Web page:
Why Australia's landmark tax ruling against Chevron is a first battle in a global war on profit shifting

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At a very high level, it’s a simple concept: a multinational borrows money from a related company overseas, and then uses the interest bill and the repayment methods to reduce tax exposure in Australia.

If the loans – and the interest rates – are big enough, the tax savings can be significant – so much so, that the practice has become a point of mounting concern among policymakers and in the community. But the solutions to it are complicated and run the risk of prompting large companies to overlook Australia as a destination for further investment.

The money involved can run into enormous sums. A scheme used by multinational energy companies to reduce tax in Australia by taking out loans with associated offshore companies runs into many billions of dollars, according to documents lodged with the Senate inquiry into corporate tax avoidance.

Chevron Australia, in its own estimates given to the inquiry, sent a total of $5.15 billion in interest payments to a subsidiary in the US over five years to service loans for giant gas projects, Gorgon and Wheatstone, in Australia’s North West.

For 2014 alone, the funding costs were $1.837 billion. Add to that another $346 million paid in the same year to US affiliates for corporate, IT, insurance and technical services.

A large lump of that money, through careful accounting and planning, sees no tax paid in Australia.

This was seen as a perfectly legitimate way of keeping down the tax bills of very large multinationals operating in Australia and the method has worked for many years without challenge.

However, the system, which uses loans taken out in the US as a tax-free transport system for cash, is in danger of unraveling, sending Chevron and other big operators on deep dives of their books to see whether they can withstand extra scrutiny from the Australian Tax Office (ATO).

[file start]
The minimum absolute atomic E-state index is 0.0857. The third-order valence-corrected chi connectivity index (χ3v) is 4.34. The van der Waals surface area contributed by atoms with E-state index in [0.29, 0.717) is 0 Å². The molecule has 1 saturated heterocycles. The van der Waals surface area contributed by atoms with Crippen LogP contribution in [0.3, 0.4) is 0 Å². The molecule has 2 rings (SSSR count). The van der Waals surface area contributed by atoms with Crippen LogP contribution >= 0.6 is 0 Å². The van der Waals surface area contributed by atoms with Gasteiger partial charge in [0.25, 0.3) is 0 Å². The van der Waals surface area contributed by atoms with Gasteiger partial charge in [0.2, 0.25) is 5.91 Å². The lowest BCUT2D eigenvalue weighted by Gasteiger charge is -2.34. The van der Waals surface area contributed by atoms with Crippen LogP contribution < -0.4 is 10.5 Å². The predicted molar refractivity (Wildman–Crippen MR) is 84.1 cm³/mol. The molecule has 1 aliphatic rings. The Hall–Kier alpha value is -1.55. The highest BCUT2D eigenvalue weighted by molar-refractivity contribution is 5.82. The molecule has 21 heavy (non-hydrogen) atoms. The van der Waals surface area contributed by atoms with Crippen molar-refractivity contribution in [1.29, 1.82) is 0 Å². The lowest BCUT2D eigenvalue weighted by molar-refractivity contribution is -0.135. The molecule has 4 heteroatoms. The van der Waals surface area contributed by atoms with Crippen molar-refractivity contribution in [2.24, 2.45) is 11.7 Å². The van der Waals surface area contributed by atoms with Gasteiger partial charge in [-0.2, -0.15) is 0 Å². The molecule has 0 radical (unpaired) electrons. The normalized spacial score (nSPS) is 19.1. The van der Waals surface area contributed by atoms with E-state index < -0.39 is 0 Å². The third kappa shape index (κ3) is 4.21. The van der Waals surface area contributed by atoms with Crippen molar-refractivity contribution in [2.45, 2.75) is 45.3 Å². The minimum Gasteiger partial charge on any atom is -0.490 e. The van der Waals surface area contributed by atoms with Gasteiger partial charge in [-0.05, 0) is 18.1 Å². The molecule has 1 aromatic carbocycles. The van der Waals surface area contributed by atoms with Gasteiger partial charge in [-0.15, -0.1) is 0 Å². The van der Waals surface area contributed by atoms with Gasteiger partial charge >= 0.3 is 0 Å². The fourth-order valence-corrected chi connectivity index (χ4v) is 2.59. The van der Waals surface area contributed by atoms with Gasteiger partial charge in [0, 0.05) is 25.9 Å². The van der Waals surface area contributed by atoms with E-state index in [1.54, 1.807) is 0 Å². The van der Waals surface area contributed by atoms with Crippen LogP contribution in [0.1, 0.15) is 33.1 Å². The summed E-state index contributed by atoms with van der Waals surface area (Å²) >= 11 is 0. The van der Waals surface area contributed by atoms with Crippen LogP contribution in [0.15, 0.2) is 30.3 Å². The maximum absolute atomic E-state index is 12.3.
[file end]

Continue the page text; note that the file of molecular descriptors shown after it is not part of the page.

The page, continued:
The Federal Court has found the scheme, at least in one instance between 2004 and 2008, did not fit the test of an “arm’s length” deal between related companies, which essentially means that it must be commercially viable as if it was done with an independent party.

The money in question is related to the massive $US56 billion Gorgon gas project, the largest in Australian history, which is is due to ship its first LNG early next year from Western Australia, and is the big hope to give Australian exports, hit by falling global prices for commodities, a kick along.

The workings of the scheme, normally reserved for big players and understood only by specialists at the big accountancy firms, were revealed in a long-running court case brought by the ATO against Chevron Australia, which is the operator of Gorgon, one of the largest natural gas projects in the world.

Chevron has 47.3% of the project, while ExxonMobil and Shell have 25% each. Other operators include Osaka Gas (1.25%), Tokyo Gas (1%), and Chubu Electric Power (0.417%).

In the Federal Court, Justice Alan Robertson found the complex lending arrangements in breach of transfer pricing rules and ruled that Chevron’s local company must pay out $322 million in back taxes and penalties.

The ruling is a significant win for the ATO which can now dig deeper into the billions of dollars being generated here by multinationals but moved offshore without local tax being applied.

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The ATO, with $86 million in extra funding from a Coalition government which has campaigned against companies avoiding paying tax by using complex offshore schemes, has more specialist investigators working on bringing international companies to account than ever before. ATO staff are also embedded in 30 of those companies, digging up details on sales, expenses, profits and taxes.